A further hearing was proposed to deal with these issues.
In April 2017, the judge emailed the parties identifying issues on which he thought further submissions might be helpful, including the hypothetical consequences of a finding that the claimant had innocently omitted material. This email was sent at the express invitation of the defendant’s counsel, who had written to the judge in the following terms:
“If at any point prior to the hearing your Lordship felt able to give some indication of the broad areas or issues where the Court would appreciate further argument, this may enable us all to prepare more efficiently and effectively, and if appropriate, to do some further research beforehand…”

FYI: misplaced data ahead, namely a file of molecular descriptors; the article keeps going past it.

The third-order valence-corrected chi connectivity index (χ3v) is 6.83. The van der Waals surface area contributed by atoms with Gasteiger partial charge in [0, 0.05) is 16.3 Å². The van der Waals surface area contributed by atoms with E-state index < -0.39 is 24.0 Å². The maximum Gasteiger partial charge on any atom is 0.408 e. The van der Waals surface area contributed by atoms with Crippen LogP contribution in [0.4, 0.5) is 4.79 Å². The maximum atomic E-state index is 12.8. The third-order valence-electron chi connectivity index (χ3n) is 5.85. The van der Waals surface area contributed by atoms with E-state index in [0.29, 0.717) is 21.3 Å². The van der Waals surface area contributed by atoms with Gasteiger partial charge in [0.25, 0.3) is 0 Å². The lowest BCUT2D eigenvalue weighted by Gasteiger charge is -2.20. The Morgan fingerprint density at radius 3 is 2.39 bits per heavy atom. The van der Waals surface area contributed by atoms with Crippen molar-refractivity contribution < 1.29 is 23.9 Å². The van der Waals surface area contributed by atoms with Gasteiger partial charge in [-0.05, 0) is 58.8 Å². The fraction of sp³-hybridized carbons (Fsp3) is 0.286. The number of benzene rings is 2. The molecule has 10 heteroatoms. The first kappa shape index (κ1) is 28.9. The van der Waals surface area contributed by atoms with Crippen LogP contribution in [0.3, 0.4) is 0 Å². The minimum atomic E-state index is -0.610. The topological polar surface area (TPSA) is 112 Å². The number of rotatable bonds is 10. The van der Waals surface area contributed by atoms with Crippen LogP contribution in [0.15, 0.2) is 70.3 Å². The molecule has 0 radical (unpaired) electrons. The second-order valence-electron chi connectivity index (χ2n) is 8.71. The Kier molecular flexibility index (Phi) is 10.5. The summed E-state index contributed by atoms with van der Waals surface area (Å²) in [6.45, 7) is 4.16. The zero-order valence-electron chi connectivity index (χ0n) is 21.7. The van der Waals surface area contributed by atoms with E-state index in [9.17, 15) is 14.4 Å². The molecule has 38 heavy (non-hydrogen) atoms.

In June 2017, in further closing submissions, the defendant invited the judge to recuse himself on the ground of apparent bias. Four grounds were advanced, all of which the judge rejected. The judge also made some interesting preliminary points and passed “adverse comment” regarding the defendant’s delay in making the recusal application.
Recusal on ground of apparent bias
Turner J reminded us that the law in this area in uncontroversial and that is comes down to what the “fair-minded and informed observer” might conclude (Porter v Magill). He also stated the obvious (his words, not mine) when he said that a judge considering a recusal invitation must: